Along the way Ricoeur also introduces a key distinction between two kinds of identity in relation to selfhood. Idem identity is the identity of something that is always the same which never changes, ipse identity is sameness across and through change. Self-identity involves both dimensions: I am and am not the person I was ten years ago. It is the existence of ipse identity that indicates that a self is better thought of in terms of the question “who?” than in terms of the question “what” is a self.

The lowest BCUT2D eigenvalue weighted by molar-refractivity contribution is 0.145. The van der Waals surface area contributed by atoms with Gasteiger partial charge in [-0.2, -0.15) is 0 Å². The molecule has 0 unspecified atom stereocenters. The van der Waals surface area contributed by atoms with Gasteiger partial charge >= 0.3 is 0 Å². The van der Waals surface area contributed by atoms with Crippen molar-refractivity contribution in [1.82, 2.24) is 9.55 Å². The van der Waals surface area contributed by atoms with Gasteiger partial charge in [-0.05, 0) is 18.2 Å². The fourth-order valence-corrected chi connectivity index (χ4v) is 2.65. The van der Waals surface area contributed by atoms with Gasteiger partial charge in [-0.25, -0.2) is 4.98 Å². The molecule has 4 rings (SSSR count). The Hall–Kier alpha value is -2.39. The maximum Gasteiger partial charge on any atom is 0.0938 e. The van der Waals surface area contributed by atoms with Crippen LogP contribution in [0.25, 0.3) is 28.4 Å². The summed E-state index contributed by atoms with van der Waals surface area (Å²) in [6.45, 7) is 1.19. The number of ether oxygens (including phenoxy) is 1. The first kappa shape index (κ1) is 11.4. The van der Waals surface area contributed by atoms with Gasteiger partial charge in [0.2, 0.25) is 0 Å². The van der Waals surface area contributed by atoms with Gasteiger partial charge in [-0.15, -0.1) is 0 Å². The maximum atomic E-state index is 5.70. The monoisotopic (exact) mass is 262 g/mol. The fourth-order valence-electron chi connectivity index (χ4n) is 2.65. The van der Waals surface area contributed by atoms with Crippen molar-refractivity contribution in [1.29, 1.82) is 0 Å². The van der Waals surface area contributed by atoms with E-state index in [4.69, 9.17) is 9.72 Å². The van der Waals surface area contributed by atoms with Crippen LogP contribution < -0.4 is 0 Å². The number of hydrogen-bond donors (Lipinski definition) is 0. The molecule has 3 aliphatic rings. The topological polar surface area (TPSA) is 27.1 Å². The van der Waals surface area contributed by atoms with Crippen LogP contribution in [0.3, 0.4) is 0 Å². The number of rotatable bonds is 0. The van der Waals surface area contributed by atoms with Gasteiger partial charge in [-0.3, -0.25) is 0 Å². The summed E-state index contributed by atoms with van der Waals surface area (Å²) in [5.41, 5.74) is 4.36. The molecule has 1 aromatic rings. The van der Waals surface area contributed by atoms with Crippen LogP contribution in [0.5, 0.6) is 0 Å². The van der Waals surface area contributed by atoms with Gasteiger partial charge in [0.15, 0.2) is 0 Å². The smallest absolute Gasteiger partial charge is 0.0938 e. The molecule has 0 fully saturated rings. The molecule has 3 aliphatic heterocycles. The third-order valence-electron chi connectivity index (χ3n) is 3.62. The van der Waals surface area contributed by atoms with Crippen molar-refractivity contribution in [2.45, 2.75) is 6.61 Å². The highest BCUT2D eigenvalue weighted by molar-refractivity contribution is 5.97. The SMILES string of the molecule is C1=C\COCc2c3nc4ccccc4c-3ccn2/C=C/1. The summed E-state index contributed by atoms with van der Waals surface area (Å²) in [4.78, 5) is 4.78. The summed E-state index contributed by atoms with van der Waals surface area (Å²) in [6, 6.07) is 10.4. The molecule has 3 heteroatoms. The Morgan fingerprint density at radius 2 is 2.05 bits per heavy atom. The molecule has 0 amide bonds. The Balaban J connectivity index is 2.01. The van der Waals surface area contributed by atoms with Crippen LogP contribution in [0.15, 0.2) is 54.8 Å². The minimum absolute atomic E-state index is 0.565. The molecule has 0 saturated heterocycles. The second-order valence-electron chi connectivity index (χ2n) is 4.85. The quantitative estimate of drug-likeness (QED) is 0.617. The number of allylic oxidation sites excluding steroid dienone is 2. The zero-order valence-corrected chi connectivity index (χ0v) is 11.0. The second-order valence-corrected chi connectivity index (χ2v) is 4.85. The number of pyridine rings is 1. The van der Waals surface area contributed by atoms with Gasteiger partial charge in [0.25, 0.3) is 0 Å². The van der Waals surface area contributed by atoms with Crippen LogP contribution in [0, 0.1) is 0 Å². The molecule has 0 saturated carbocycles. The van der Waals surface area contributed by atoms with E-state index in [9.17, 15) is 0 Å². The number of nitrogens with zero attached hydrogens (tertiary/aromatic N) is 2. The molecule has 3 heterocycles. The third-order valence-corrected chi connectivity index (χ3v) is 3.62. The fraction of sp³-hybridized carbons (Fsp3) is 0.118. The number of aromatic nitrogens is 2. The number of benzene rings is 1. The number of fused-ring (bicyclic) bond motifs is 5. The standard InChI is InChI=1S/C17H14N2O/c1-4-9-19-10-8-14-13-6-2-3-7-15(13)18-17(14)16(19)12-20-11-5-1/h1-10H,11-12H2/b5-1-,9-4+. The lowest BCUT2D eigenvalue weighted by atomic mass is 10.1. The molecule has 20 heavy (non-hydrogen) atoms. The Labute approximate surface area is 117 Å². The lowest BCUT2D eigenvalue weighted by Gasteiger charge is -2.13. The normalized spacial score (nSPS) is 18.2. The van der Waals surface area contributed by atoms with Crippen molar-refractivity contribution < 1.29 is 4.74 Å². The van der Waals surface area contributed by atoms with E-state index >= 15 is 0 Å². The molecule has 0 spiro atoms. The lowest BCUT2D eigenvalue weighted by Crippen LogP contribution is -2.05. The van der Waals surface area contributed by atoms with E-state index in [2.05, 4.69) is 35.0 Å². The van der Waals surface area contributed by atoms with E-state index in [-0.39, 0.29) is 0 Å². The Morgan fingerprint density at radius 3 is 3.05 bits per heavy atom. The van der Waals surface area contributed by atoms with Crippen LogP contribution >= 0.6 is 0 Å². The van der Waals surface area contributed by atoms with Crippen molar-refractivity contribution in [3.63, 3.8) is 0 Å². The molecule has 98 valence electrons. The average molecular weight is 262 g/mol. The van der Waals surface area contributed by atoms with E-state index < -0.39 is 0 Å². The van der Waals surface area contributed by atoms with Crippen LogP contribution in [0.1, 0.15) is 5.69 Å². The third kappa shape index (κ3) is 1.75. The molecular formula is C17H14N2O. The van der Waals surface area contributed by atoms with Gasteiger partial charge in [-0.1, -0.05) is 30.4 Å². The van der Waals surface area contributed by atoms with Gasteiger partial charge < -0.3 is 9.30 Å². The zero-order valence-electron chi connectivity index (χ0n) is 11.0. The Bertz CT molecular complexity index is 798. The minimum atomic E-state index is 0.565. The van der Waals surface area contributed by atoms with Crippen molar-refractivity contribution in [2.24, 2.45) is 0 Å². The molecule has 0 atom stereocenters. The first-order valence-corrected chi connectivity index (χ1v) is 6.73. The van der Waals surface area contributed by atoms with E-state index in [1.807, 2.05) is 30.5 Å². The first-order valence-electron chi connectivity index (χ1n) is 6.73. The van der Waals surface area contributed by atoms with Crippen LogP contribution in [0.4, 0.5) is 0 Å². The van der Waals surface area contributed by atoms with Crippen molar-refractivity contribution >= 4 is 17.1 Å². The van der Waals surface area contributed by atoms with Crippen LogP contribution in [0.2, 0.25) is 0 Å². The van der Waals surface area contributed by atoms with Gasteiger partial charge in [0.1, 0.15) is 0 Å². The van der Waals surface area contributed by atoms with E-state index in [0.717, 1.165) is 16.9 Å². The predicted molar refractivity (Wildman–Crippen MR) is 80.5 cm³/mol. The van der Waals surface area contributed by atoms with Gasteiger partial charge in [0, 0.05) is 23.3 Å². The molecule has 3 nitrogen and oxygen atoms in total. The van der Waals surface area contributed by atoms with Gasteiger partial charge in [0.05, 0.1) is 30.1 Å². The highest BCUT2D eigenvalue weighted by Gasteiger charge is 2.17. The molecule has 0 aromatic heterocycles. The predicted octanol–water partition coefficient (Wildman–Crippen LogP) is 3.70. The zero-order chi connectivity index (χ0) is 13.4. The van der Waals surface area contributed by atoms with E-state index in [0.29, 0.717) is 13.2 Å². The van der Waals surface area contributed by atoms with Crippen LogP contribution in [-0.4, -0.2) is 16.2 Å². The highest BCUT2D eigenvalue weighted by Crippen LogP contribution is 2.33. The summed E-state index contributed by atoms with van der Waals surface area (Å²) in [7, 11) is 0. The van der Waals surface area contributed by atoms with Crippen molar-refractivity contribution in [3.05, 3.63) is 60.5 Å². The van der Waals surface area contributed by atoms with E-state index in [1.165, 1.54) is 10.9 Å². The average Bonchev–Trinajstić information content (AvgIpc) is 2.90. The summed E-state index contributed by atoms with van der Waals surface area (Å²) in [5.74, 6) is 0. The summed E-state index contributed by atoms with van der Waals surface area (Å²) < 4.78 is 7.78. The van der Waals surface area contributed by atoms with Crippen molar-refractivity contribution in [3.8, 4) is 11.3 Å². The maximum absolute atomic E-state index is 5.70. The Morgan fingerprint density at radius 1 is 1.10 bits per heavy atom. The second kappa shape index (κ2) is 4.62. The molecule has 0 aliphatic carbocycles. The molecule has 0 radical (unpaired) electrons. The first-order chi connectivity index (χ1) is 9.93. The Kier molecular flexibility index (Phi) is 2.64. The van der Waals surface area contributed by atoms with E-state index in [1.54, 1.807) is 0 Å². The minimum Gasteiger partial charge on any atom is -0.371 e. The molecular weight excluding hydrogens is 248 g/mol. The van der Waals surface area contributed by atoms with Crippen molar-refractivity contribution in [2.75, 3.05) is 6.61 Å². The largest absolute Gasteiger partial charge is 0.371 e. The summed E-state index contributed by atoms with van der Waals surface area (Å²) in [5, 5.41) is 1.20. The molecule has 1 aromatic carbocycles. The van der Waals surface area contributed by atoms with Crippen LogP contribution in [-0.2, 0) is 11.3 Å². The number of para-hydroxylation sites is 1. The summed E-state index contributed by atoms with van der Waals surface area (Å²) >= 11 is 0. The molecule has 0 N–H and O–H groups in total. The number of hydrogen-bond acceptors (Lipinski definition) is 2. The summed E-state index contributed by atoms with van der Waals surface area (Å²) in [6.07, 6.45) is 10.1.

Since the self is an agent the question of its ethical aim arises, allowing Ricoeur to introduce what he calls his “little ethics”. This introduces new predicates for the self and another path toward the self, one that shifts the argument from description toward prescription. Ricoeur presents this little ethics through what he calls its ethical intention: “aiming at a good life lived with and for others in just institutions” (Oneself as Another, 1992: 172). This formula indicates that there is a priority of ethics (understood as teleological) over morality (understood as normative practice). In fact, the structure is threefold: the ethical aim has to pass through the sieve of the norm, which is meant to realize the ethical intention, to be applied in specific situations on the basis of phronesis or practical wisdom that will apply the norm appropriately. It is also possible to read the sequence backwards: for example, when a disaster, say a new disease, leads to new normative practices growing out of the response to it, thereby throwing new light in turn on the ethical intention. At the level of relations between a self and nearby or intimate others, the ideal of reciprocity entailed here is best expressed as solicitude that enables both self-esteem and self-respect on the parts of those involved. At the level of the distant other or others, the question of justice arises and with it new notions of respect and of institutions such as the rule of law that establish and help maintain or restore a just distance between those involved in them. Behind both levels lies the idea expressed by the golden rule that one ought not do to others what one does not want done to him- or herself. And beyond every institutionalized system of rules lies the transformative possibility of love which transcends the fragile and provisory practical mediations established by every ethical system through reinterpreting the golden rule. Love is a way of responding not just to the limits of any such system but to the tragic dimension Ricoeur sees as inherent in all human action, which never fully achieves what it intends, another reminder that human freedom is always a finite freedom.